Several years ago, we asked thousands of people from all across the world to pray for a very sick newborn child. We hoped with all our hearts that God would perform a miracle. But when my best friend’s curly-headed baby boy died in her arms, she was launched into a season of incapacitating sorrow. God has since blessed her and her husband with more beautiful children, and they have known joy since that awful day. But even so, there remains a dull and daily grief at the back of her throat, in the bottom of her heart, at the site of her C-section scar.
Sometimes our callings from God are discovered through our passions and giftedness. Other times, vocations are birthed through tragedy and pain. As other women in our community or on Facebook have lost children or struggled with infertility, my friend, Jenn, has felt called by God to reach out to them. She is the first to say a prayer, write a handwritten card, or deliver a gift basket—sometimes without anyone knowing it’s her. She is a living example of ministry borne from misery, vocation from vulnerability.
I write about vocation in my book Overcomer: Breaking Down the Walls of Shame and Rebuilding your Soul (Zondervan 2015), and the difficulty about the topic—for those who have spent years shrouded in shame or other emotional pain— is that it doesn’t seem possible that God could have designed you for something, especially when you’ve been dealt your fair share of tragedy. When we experience shame (that feeling of “not enoughness”), the agonizing emotion makes us question our ability to be a good enough anything—friend, date, spouse, parent, even child of God. And if we aren’t adequate in our own roles, how can God have actually called us to do something that involves ministering to others?
Shame may want us to believe that our brokenness, pain, or past disqualify us from being used by God. But the opposite is actually true. You have a contribution to make to the world and to others, because of what you’ve been through. It is because you have battled, because you have scars, because you have suffered that you have something to offer. If you have known shame and pain, there is no one more qualified than you to show the compassion of God to other hurting souls. While my friend may not have been dealing with shame, per se, she has poured herself out from one the most difficult experiences of her life. How might we do the same?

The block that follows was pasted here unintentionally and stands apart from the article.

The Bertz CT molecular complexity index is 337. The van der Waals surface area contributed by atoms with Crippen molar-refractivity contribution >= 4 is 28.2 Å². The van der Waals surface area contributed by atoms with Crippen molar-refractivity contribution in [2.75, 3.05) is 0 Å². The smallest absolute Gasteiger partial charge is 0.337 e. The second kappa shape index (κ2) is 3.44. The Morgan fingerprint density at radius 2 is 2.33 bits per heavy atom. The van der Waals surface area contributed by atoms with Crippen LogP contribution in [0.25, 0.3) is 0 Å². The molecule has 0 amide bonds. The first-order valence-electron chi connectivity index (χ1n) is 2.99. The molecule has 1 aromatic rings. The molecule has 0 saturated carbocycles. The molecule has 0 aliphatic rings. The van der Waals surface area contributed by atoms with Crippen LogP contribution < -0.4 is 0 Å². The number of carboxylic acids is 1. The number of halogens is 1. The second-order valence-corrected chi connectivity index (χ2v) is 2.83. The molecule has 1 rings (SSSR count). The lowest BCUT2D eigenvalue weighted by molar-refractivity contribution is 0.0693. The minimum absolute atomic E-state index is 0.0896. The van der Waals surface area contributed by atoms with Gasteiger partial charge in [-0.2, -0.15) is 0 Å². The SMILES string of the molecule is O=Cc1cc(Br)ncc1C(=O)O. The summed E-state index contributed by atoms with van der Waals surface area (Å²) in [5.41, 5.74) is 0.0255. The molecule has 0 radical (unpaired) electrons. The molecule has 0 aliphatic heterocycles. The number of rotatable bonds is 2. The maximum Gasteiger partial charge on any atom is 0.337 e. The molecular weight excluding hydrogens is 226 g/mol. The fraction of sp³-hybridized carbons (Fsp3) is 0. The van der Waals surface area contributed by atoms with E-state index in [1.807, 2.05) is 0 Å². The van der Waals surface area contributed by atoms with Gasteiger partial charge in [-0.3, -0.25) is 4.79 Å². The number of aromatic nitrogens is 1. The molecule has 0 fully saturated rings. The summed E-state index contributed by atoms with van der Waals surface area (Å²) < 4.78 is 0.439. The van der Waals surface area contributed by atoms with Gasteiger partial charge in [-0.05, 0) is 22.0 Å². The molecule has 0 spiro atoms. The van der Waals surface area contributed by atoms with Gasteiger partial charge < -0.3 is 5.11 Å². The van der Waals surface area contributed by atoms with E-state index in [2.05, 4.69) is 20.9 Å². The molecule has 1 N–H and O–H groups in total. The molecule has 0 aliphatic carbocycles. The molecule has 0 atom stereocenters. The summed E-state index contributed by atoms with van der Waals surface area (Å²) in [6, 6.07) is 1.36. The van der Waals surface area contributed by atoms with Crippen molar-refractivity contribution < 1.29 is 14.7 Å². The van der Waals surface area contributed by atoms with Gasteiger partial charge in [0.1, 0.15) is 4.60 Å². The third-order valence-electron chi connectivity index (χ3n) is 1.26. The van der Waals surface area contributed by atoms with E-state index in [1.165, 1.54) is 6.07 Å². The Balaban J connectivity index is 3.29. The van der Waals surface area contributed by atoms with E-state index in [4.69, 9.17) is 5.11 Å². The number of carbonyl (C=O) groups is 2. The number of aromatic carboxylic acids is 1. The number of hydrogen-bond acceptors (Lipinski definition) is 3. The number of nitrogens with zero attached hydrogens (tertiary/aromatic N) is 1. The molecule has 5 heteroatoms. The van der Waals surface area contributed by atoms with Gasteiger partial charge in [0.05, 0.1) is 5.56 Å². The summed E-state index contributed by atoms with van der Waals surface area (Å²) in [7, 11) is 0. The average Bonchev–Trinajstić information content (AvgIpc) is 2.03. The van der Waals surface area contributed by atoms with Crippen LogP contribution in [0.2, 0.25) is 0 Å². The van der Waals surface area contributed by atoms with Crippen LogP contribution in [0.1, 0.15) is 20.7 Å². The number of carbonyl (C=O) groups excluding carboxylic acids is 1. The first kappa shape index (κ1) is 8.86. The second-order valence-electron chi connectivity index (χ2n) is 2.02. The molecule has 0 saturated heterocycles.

If we take a step back, identifying our vocations, while not always easy, can be a pretty straightforward process. God uses those things that have shaped our lives—good and bad—to help us care for others. “God designed and equipped each of us, “writes Bible teacher Christine Caine, “for the purpose of working through us to touch a lost and broken world.”
If you’ve been wrestling with shame, and as a result, with what God has created you to do, set aside time to reflect on the follow-up questions below. If you find it helpful, consider writing your responses in a journal as an additional means of reflection.
- What do I wish, more than anything, to see God do through me?
- What, if I did it, would make a real difference in my community, or in the world?
- If I could describe myself in ten years, what kind of woman do I hope to be? What do I want to be doing?
- If I had to determine one or two defining moments in life—things that have shaped me—what would I choose? How can I help others who’ve been through something similar?
- What are the big, even secret, dreams I’ve had since childhood?
- How would I use my time and resources if they were unlimited?
After working through the reflection questions, ask God to help you recognize the ways in which he is already at work in your life. Of course be tender and gentle with yourself while you process your own pain. But as you are ready, begin asking God how he might transform that pain into purpose.
Six months after Jenn’s beloved son died, mine was born. She visited me in the hospital and held my baby boy in the very same room where she was forced to release hers. She prayed for me, celebrated with me, cried with me. It was a painful irony, and yet she bore it with absolute courage. Whether or not she realizes it, Jenn has become a living portrait of the words of the prophet Isaiah: “If you spend yourself on behalf of others, your light will rise in the darkness, and your night will become like the noonday” (Isa. 58:10).
The power of vocation is such that as you pursue what God has uniquely called and created you to do, he will make all things—even the dark things—beautiful in you and through you.
A member of the Redbud Writers Guild, Aubrey’s first book, Overcomer, is available for pre-order now on Amazon, Barnes and Noble, Christian Books, and ibooks.
(Sections taken from Overcomer by Aubrey Sampson. Copyright © 2015. Used by permission of Zondervan. www.zondervan.com. All rights reserved.)